The energy we bring to the conversation is essential. Our creative spark, complimented with a smile is already a good start. Standing against a wall while nursing our drink is not going to do us any favours so we have to make the effort of walking up to strangers in the room and making the first move for polite conversations.
The great thing about networking, when doing it right, is we don’t have to talk that much. Being a great listener is an essential requirement. Our intention, when first engaging with a person, is to excavate as much information as we can from them and listen without interrupting. We might be compelled to jump in with a thought or a suggestion but let’s hold that thought and concentrate on listening even further.
People, in general, like to talk, and mostly about themselves, so let’s allow them do so. If we sense that the speaker has said their part then we’ll ask a follow up question but be sure to make it an interesting one.
The questions we ask have to be open ended questions such as how, who, where, what and why. The last thing we want to do is ask a closed ended question where the answer will be either a yes or a no.
See this as a game, a skill to master where the questions we ask will actually make us even more curious about the other person. It’s normal at networking events to ask someone their name and what they do for a living and if that’s the case let’s make sure the follow up question is an exciting one for the person to answer.
For example if we find that the person is a director, instead of jumping in with ‘Oh, have you directed anything recently that I might’ve seen?’ Let’s say something along the lines of ‘That’s great, I’m curious to know how you got involved in directing and do you remember the first time you wanted to do that?’ This can open up a whole treasure trove of memories for the person to look back on their lives and remind themselves how they got started in their industry in first place.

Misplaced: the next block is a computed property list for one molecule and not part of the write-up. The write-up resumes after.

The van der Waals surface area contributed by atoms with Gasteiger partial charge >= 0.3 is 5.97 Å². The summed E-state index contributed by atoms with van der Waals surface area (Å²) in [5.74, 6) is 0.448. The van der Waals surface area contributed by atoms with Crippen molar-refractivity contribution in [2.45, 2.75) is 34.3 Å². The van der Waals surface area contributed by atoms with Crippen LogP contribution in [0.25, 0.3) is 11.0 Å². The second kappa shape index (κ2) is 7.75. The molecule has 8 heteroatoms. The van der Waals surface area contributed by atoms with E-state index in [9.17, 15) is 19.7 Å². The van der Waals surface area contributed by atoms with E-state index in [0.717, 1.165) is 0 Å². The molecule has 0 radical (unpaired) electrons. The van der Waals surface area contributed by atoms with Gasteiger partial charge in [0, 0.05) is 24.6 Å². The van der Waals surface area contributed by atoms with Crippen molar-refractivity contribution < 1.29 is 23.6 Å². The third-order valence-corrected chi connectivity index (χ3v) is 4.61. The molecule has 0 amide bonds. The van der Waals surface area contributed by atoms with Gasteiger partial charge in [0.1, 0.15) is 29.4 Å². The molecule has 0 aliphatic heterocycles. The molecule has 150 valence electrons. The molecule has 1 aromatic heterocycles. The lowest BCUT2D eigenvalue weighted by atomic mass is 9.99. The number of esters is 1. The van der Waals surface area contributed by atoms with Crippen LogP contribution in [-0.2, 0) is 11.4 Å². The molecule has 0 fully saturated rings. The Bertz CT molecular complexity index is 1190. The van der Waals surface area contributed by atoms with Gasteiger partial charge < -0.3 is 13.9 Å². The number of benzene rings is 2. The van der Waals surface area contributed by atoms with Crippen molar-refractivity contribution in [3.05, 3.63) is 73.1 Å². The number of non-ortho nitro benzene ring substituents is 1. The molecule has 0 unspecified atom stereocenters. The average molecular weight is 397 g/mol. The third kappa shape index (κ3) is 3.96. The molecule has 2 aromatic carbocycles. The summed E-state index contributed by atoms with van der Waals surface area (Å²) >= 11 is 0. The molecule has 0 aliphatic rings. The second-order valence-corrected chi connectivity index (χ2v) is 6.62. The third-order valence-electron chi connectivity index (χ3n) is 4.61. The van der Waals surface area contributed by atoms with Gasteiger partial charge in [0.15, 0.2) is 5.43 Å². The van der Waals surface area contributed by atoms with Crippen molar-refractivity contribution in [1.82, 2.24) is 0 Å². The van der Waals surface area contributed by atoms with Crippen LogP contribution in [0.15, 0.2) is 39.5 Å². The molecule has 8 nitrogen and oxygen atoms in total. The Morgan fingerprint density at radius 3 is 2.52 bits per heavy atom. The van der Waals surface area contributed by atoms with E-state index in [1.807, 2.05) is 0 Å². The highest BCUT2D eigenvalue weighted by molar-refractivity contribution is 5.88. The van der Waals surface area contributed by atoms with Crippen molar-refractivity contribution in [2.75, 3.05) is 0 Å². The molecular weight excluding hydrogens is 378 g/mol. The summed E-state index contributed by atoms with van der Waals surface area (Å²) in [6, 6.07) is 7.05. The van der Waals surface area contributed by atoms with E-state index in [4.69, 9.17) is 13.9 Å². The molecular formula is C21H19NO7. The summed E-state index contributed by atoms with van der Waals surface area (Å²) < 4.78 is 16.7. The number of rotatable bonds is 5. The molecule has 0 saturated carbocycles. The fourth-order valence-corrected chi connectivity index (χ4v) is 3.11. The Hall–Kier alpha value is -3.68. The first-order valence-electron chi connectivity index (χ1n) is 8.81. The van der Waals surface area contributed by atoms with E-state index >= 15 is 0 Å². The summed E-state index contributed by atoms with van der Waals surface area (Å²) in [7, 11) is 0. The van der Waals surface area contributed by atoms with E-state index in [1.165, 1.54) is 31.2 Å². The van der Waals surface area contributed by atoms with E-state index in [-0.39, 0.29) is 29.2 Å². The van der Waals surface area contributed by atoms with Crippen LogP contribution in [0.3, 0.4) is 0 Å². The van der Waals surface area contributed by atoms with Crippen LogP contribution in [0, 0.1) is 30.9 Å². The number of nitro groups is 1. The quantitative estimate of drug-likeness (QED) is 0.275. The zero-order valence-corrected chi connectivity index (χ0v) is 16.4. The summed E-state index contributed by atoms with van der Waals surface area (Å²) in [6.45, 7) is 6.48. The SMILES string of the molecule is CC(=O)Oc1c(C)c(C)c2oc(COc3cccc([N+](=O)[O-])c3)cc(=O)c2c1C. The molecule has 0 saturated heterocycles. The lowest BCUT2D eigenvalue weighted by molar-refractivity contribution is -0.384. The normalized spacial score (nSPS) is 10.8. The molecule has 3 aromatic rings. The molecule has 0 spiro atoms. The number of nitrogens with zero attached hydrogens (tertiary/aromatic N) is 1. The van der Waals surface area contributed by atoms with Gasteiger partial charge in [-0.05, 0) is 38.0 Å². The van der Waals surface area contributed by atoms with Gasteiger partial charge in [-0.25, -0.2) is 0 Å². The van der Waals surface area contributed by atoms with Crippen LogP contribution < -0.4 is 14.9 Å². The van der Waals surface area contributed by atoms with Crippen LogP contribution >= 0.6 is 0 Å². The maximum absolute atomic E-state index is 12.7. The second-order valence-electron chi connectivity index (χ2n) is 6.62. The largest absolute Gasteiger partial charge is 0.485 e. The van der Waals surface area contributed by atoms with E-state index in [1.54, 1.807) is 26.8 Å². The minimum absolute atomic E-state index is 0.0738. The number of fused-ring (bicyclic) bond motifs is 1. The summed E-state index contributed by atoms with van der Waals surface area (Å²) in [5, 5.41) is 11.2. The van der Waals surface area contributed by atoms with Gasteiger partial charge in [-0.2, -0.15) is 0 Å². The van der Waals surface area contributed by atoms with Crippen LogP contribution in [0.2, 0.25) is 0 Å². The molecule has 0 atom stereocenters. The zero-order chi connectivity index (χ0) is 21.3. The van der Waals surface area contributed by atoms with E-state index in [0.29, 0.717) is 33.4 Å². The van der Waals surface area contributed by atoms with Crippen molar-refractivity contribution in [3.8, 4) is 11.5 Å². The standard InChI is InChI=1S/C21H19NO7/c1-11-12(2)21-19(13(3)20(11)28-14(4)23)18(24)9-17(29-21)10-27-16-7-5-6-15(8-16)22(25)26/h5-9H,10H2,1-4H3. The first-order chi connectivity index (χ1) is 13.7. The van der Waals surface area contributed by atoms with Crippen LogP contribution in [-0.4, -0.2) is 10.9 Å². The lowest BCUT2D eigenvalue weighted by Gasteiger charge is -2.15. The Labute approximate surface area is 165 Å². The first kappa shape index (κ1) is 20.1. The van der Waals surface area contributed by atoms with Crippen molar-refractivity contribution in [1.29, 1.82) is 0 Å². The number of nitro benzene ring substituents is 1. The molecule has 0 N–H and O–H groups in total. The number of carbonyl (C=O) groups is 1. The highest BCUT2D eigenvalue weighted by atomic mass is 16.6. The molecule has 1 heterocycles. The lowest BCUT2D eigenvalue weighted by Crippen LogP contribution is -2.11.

Our aim is to evoke feelings and preferably emotions so that we can bridge the gap further to knowing the person we’re facing and seeing if there’s a way to build a closer relationship.
Another question we can ask is ‘What was the first film project you directed and do you remember the toughest challenge you had to overcome?’
Make networking friendly and fun rather than being a burden or a chore. It may feel awkward and embarrassing to begin with but the more we practice at speaking with strangers and asking interesting questions, the better we’ll become at it.
Make a point of going to at least one networking event each week and it doesn’t necessarily have to do with film or the arts. There are plenty of events going on on a daily basis whether it’s to do with fashion, design, business, health, sports even finance since you never know who you might come across that might, just might be interested to connect with you for whatever reason that may be.
Remember MTP – and let’s go out there and listen closely, give unreservedly, transact intentionally and connect wholeheartedly.